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Thursday 2 February 2012

Keeping Typewriters Going in a Jungle War

Official Australian World War II records state, “In a modern army, the pen may not be mightier than the sword, but the typewriter is a very necessary piece of equipment in the smooth running of an infantry battalion …”
The Australian military had problems keeping up with this need in the Pacific War, however. No new typewriters had been assembled or imported into Australia since 1939. Very few, if any, new typewriters were being made in the US and Britain, anyway. The army's demand for typewriters in the Pacific theatre was enormous.
Australian businesses and civilians contributed to the war effort by loaning typewriters. These were assembled in North Queensland, an area used by US and Australian forces as a home base for operations in the Pacific.
While Townsville was the operational headquarters, typewriters were serviced and repaired by army personnel at a camp in Atherton. Some of these had been shipped back from New Guinea and Borneo, were conditions had proved harsh for the typewriters.
Pictorial records from the Australian War Memorial archives in Canberra reveal the extent of the typewriter shortage problem.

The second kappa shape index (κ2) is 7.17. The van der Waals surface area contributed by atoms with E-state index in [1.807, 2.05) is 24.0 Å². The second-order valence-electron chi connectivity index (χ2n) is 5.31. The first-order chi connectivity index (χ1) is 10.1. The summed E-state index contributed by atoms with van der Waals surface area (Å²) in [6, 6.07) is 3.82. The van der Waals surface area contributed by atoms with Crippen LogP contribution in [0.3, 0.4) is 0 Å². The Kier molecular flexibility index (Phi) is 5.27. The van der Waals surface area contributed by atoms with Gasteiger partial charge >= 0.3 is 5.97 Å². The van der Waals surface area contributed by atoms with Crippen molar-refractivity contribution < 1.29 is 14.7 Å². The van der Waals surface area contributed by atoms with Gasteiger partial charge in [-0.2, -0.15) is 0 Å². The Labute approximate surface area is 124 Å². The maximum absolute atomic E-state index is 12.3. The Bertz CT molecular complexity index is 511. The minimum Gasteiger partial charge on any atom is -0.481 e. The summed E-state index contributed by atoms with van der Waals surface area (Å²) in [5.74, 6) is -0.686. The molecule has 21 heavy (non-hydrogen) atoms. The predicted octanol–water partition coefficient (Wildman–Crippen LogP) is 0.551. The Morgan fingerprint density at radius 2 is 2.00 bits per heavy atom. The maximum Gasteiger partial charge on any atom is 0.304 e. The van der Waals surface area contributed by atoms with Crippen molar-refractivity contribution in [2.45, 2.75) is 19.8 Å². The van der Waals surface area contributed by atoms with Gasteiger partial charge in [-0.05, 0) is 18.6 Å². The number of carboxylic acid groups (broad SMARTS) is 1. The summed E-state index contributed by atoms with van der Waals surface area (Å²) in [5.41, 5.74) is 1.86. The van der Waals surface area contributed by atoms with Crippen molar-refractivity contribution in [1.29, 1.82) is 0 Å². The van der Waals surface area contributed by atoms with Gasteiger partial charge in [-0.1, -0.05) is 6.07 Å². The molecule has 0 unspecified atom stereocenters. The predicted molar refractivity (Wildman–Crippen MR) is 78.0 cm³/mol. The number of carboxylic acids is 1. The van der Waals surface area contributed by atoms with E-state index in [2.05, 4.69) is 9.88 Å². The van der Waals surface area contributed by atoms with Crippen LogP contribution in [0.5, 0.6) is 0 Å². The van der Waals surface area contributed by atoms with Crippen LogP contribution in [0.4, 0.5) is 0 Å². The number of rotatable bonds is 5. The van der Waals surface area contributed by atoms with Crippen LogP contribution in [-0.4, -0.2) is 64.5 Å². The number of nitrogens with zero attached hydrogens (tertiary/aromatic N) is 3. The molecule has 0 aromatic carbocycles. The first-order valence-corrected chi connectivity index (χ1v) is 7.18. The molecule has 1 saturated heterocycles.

The need for typewriters was so great, Australian soldiers grabbed them wherever and whenever they could.
On Labuan Island in 1945, Trooper McInnes of the 2/11 Commando Squadron purloined a typewriter he found in the Japanese Governor’s residence.
In the Finschhafen area of New Guinea in 1943, Royal Australian Artillery soldiers tried to get a typewriter blown off a table by a Japanese bomb back in working order.
Back in Atherton in 1944, typewriter mechanics of the 1st Army Stationery Depot cleaned machines in petrol. Afterwards, typewriters went to the workshop for repairs.
Typewriter mechanics also worked in the war theatre itself. Here are two from the 11th Lines of Communication Stationery Depot working in Balikpapan in Borneo in 1945.
The 9th Lines of Communication Stationery Deport was in Lae in New Guinea.
Typewriters were needed for all sorts of military work. Here Dorothy Griffin, a Chemistry Section secretary, uses a typewriter outside the temporary Chemical Warfare Unit Headquarters in Innisfail, North Queensland.
In Port Moresby, New Guinea, in 1944, typewriters were needed in the 2/1st Australian General Hospital.


maschinengeschrieben said...

Very interesting post. Thanks!

Bill M said...

Very informative post! Thank you. Typewriters were to the war what computers are to the troops today, except the typewriters were probably much more reliable on the battlefield and they were much more secure; no hacking what cannot be put on line.

Richard P said...

Good point, Bill -- no cyberwarfare will work against a mechanical typewriter.

Excellent collection of photos.

Dwayne F. said...

This is a great photo series. Thanks for sharing it.

I am reminded of the stories of Ernie Pyle and his Corona 3 typewriters. Stories used to move by pigeon. Now it is all satellite and Internet. But what happens if electronic communications fail?

Perhaps there are strategic stockpiles of military typewriters we are unaware of.